When I was in junior high school, middle school as they call it now, the Soviets put up Sputnik. That woke this country up. We've got to really encourage kids to get into these areas, and it happened. Huge amounts of money and resources [were put] into all levels of schools to encourage math and science and engineering. If you look back at Silicon Valley, that's pretty much where Silicon Valley got started. We need to have programs, whether it be advertising programs or additional funding to the schools, for math and science. We've got to get our kids back interested in math, science, and engineering. Otherwise, right now a lot of our goods are made in China and India, they're going to be designed and engineered there if we don't get rolling on getting more engineers and scientists in this country. Any way we can do it, we need to do it. China is outproducing us in engineers and scientists; so is India.

What do you want, do you want a service country where all [we] do is service and look after service stuff, we don't invent stuff anymore? We have to import everything? That's what's going to happen if we don't get our kids better-educated, if we don't try to hold on to every scientist and engineer that graduates in this country, and if we don't actively try to import more scientists and engineers into this country. This country is getting weaker and weaker and weaker, year by year, and nobody in Washington seems to be concerned about it.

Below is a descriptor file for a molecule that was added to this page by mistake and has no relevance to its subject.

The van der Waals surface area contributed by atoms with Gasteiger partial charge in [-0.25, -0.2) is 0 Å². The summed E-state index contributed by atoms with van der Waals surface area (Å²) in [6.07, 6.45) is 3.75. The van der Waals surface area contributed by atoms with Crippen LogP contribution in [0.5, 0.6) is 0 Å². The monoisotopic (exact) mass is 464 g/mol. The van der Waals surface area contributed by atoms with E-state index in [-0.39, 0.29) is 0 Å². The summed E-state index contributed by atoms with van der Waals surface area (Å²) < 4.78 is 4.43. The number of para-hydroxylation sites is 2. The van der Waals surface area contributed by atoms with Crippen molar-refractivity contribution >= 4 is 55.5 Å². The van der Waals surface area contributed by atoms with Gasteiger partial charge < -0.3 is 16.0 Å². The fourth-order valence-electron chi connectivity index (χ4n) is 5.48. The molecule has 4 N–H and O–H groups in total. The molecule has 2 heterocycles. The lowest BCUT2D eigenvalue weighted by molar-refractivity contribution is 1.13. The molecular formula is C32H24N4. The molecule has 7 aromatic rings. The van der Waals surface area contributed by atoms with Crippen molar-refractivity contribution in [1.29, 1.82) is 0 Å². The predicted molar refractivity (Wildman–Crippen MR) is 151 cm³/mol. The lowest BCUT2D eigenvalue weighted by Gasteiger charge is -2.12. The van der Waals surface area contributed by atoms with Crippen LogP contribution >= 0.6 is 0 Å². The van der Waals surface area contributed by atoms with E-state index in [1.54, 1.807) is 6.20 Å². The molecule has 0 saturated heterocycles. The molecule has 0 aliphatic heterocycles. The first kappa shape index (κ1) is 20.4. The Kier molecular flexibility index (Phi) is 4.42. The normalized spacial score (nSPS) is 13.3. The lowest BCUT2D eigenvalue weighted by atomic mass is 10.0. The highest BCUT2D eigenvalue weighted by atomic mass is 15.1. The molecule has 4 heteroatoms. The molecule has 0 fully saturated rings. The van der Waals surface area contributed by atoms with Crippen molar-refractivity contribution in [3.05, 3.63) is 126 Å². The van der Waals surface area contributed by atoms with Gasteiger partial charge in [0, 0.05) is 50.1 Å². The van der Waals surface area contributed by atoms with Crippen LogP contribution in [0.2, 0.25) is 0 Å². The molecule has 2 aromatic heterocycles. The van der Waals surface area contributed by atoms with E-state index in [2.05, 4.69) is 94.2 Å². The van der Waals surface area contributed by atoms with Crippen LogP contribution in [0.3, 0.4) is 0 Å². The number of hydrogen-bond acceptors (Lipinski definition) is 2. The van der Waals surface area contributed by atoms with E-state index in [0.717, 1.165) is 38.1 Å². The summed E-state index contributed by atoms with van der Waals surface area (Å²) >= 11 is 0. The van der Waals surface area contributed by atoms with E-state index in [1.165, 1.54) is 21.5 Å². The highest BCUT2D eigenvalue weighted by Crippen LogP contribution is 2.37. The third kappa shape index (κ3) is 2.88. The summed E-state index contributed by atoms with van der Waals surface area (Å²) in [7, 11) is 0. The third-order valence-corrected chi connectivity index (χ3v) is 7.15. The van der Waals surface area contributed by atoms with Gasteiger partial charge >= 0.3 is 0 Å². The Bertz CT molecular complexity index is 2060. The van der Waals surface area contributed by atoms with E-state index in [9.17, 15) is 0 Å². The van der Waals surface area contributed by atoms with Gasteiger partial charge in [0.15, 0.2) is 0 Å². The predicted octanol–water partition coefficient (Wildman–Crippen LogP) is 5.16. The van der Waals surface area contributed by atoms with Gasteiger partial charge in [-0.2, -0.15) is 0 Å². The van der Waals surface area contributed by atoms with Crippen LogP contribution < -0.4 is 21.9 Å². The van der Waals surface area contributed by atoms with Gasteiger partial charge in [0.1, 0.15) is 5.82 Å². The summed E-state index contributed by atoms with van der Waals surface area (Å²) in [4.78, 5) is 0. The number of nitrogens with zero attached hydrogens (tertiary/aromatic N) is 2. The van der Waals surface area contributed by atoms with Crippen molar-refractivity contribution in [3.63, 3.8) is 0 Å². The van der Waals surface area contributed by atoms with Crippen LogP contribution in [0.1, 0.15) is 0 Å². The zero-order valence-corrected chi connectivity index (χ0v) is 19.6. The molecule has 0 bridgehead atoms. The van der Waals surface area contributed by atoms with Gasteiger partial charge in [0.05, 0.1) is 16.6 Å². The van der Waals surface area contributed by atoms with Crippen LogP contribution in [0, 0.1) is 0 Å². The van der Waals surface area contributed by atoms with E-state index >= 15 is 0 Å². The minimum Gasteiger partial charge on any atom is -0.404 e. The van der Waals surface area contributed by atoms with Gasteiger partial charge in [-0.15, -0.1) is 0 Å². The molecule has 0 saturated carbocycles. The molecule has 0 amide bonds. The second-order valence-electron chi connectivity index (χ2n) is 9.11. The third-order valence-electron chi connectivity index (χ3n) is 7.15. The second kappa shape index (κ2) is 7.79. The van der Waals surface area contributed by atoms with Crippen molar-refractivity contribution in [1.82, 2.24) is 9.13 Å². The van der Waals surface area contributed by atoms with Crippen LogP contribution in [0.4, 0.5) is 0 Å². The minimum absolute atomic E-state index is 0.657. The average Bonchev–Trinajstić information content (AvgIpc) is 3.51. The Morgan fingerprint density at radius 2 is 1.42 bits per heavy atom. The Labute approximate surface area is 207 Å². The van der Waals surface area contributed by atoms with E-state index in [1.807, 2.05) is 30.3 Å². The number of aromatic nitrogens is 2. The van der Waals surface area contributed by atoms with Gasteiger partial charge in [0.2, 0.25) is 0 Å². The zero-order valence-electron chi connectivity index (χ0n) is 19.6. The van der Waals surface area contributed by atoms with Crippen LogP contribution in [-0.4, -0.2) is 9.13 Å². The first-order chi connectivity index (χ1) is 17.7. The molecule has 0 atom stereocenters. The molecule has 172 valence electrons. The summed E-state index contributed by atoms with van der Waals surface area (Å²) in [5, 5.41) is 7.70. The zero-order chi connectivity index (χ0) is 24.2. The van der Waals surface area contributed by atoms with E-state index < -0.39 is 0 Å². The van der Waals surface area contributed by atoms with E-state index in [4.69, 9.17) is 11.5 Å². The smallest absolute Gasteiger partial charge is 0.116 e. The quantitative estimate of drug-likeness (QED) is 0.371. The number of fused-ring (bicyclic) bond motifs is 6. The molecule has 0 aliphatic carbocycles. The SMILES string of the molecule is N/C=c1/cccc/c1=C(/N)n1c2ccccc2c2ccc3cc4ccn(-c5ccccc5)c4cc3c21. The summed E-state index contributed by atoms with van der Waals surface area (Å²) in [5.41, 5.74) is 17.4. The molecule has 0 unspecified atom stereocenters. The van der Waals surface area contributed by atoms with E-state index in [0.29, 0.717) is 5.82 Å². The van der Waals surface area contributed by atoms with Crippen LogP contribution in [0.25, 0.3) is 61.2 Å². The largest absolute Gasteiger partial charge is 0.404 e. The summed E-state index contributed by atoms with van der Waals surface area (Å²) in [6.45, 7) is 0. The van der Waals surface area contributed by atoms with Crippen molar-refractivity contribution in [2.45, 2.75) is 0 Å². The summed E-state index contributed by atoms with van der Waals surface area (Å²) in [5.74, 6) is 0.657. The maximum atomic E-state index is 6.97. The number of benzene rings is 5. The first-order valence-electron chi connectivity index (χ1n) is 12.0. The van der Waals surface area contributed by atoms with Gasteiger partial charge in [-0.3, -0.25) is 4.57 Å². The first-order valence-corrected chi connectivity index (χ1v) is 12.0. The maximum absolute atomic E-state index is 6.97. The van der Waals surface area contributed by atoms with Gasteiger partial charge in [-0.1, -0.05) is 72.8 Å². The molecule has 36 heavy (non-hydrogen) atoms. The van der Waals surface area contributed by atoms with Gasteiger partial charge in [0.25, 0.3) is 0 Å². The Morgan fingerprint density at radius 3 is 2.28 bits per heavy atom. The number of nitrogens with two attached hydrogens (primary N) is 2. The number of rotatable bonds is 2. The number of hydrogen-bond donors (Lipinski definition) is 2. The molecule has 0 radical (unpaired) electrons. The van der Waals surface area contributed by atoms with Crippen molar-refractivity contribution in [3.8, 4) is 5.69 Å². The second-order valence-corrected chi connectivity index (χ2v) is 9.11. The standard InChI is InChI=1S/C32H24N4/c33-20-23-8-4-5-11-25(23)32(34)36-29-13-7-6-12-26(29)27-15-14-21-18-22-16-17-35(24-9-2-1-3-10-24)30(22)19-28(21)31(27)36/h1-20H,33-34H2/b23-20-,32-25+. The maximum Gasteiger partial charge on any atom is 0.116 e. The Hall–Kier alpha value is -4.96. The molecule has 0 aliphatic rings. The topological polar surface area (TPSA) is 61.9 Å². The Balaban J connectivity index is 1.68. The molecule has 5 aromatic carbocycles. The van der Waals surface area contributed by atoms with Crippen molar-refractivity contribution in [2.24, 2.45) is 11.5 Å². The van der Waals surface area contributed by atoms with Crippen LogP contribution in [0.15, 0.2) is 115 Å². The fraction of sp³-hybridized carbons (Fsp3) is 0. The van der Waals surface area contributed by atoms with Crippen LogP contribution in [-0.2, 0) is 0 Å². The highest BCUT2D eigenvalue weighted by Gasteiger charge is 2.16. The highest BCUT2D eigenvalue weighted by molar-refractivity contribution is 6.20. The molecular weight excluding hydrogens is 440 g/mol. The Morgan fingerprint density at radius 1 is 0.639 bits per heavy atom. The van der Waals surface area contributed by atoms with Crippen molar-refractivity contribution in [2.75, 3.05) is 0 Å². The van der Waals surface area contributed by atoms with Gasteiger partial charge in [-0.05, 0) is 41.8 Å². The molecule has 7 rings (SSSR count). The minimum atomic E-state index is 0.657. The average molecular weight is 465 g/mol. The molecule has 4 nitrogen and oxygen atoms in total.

Global companies are global. They are not restricted to using the talent just in one country. They can use it wherever it exists. And so much of the talent today is being grown in China and India. They've got a lot more population than we do, those two countries have 10 times the population of the U.S. We're going to have to fight to keep our place in the world, and we can't do that without the highly educated workforce that we need.

[The first priority is] to get today's economy rolling. But then you've got to worry about tomorrow's economy, next year's economy, and that takes talent. We need the talent to come in, we need to create it ourselves, and we need to bring it in to enhance what we have. Without that, the economy's probably going to keep needing to be fixed every few years because we're losing our edge in the talent race. That needs to be recognized as part of any economic stimulus. It's good to get people back to work as soon as possible, but then what happens the next time the plant closes, because the engineers designed something in China and they designed it for Chinese people to make it? That's going to keep happening, it's going to keep continuously happening until we get more PhDs in this country, until we try to keep the ones that are graduating from college.